In late 2016 Thereabouts traveled down to Colombia for a two-week tour around Colombia where they were immersed in the local’s way of living and of course, its world-renown riding.
In February, legendary ultra-endurance cyclist Lael Wilcox, Joe Cruz, and the filmmaker Rugile Kaladyte traveled to the Colombian capital of Bogota, in partnership with Conservation International, Wahoo, and Bikepacking.com, to launch the Bikepacking for Conservation Program. The project was designed to explore and scout a bikepacking route that would connect the bustling metropolis of Bogota with rural communities and the Chingaza National Park. The resulting route — Ruta Chingaza — will help cyclists connect to nature and better understand the ecosystems upon which life and livelihoods in this area depend.
Chingaza National Natural Park is currently closed to cyclists, but Conservation International is collaborating with park authorities to make cycling a part of the park’s tourism strategy, and anticipate that cycling experiences (including bikepacking) will be permitted by sometime in 2021, though it is hard to anticipate when exactly due to COVID-19. Please do not travel to the park at this time
Film shot and edited by Rugile Kaladyte
Today is full of inspirational gravel videos! The latest from Shimano sheds light on Colombia, a country known for its coffee and amazing road riding but as this video showcases, the dirt ain’t bad either! Check out the video above and read the full feature at Shimano.
BMX twins Lizsurley and Queensaray prove to be ‘2 in a million’ as they work their way up from local freestylers to olympic hopefuls despite their lack of training infrastructure and resources.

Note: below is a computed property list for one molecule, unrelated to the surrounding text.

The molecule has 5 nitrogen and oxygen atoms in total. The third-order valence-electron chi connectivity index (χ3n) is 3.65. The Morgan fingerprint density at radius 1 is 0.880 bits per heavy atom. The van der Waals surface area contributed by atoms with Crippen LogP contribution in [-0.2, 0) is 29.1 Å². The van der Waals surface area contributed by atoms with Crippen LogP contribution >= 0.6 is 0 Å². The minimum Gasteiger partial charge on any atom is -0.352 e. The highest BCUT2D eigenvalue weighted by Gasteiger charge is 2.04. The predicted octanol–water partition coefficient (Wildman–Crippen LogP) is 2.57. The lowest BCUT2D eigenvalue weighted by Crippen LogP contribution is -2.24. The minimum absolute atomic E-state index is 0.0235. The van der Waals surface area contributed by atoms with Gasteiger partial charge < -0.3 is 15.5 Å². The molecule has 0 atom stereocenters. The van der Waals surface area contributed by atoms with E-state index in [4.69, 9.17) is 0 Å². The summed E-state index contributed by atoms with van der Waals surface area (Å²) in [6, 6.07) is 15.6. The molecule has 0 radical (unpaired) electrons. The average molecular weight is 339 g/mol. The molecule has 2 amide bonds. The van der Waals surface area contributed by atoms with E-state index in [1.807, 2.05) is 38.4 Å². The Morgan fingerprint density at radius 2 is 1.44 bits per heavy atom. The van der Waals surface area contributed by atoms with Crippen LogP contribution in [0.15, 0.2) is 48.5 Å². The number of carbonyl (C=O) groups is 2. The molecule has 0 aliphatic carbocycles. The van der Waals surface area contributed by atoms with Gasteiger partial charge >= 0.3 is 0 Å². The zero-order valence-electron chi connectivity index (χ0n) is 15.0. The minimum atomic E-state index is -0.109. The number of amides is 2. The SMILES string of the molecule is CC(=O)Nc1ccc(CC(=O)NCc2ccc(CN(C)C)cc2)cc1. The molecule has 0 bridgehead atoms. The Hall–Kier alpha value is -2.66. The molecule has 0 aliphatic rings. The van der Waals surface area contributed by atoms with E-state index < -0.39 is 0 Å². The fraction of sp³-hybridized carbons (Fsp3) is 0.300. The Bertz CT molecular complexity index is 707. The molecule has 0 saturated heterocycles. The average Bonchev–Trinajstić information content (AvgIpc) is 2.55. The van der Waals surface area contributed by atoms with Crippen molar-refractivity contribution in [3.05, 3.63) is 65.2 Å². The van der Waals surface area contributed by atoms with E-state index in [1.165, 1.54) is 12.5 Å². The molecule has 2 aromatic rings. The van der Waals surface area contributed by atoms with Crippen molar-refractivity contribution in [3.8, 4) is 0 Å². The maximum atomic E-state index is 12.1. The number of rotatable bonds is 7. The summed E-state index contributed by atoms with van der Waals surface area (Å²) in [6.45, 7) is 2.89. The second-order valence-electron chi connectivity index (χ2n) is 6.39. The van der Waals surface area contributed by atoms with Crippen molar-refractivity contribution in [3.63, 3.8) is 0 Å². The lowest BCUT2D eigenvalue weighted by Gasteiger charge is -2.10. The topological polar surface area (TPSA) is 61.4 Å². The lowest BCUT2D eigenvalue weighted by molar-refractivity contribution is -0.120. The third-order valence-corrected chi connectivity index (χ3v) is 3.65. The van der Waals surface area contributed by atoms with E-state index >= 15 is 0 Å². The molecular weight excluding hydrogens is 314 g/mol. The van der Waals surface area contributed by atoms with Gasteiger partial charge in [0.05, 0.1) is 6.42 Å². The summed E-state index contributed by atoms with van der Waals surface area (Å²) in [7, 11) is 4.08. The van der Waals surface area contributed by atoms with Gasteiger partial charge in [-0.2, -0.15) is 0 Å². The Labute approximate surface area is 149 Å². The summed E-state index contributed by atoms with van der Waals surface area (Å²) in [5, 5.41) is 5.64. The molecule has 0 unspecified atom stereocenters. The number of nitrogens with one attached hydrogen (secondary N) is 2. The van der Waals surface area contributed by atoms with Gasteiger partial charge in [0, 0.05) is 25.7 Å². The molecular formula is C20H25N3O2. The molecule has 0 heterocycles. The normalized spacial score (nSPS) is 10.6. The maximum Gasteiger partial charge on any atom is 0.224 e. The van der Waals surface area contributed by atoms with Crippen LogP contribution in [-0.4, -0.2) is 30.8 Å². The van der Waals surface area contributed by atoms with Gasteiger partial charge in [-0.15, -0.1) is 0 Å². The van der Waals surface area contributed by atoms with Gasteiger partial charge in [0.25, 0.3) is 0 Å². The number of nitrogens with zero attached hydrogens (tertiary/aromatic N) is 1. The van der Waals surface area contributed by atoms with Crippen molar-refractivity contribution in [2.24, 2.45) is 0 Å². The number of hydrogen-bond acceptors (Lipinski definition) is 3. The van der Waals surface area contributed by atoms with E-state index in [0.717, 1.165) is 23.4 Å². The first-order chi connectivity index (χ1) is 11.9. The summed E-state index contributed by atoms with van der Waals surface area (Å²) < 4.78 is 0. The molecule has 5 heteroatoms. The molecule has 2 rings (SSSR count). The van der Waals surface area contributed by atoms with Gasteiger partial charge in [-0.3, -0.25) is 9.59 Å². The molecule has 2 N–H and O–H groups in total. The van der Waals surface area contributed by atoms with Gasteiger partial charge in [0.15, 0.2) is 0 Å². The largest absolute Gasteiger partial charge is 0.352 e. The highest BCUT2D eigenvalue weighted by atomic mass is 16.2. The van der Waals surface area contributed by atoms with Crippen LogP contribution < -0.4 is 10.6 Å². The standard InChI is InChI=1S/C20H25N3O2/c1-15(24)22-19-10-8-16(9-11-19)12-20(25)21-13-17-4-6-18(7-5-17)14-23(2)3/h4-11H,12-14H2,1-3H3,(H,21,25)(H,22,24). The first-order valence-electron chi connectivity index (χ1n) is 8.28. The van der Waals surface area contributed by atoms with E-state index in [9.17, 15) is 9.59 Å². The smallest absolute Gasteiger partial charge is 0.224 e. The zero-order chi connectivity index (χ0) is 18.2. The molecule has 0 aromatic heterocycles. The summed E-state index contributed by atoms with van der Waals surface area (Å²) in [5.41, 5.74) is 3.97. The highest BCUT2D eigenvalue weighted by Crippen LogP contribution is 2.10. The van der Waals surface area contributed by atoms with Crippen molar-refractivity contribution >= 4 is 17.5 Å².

Custom bikes with custom paint are one thing but the work of Richard Diebenkorn is on another level. Scarab Cycles is based in the Andes Mountains of Colombia, where cycling is taken very seriously! I found this story behind their RAUCH paint job on the Santa Rosa road model very interesting.
SC: What did you want the paint scheme to be based on? Why?
JR: …I had been kicking around the idea of a bike interpretation of “Ocean Park #79” by Richard Diebenkorn, and once I floated the idea by the team some additional inspiration started to bubble up, namely Omar Rayo’s geometric work. For a Colombian-made frame that was going to live in the California hills, the conversation around incorporating elements around these two artists seemed a natural fit.
Check out the full bike and interview at Scarab Cycles.
This teaser has me hooked for the full-length video.
I don’t know how I missed this but as a photographer, if you enjoy shooting photos of cycling as well, I highly recommend this video. Thanks for the heads up, Tracko!
Agustin Hincapie is the last remaining bike framebuilder in Colombia, where he builds under the name Tinno. Great video, Klaus!
There’s a great piece on the younger Colombian cycling teams up on Manual for Speed that’s well worth the click-through. The Colombians take cycling very seriously and this first piece by MFS barely scratches the surface…
“Because in Colombia, we’re into pedaling / We’re so good, that even Colombian cycling fans and amateurs / Could easily compete with the world’s best cyclists”
—El Lider by Diomedes Diaz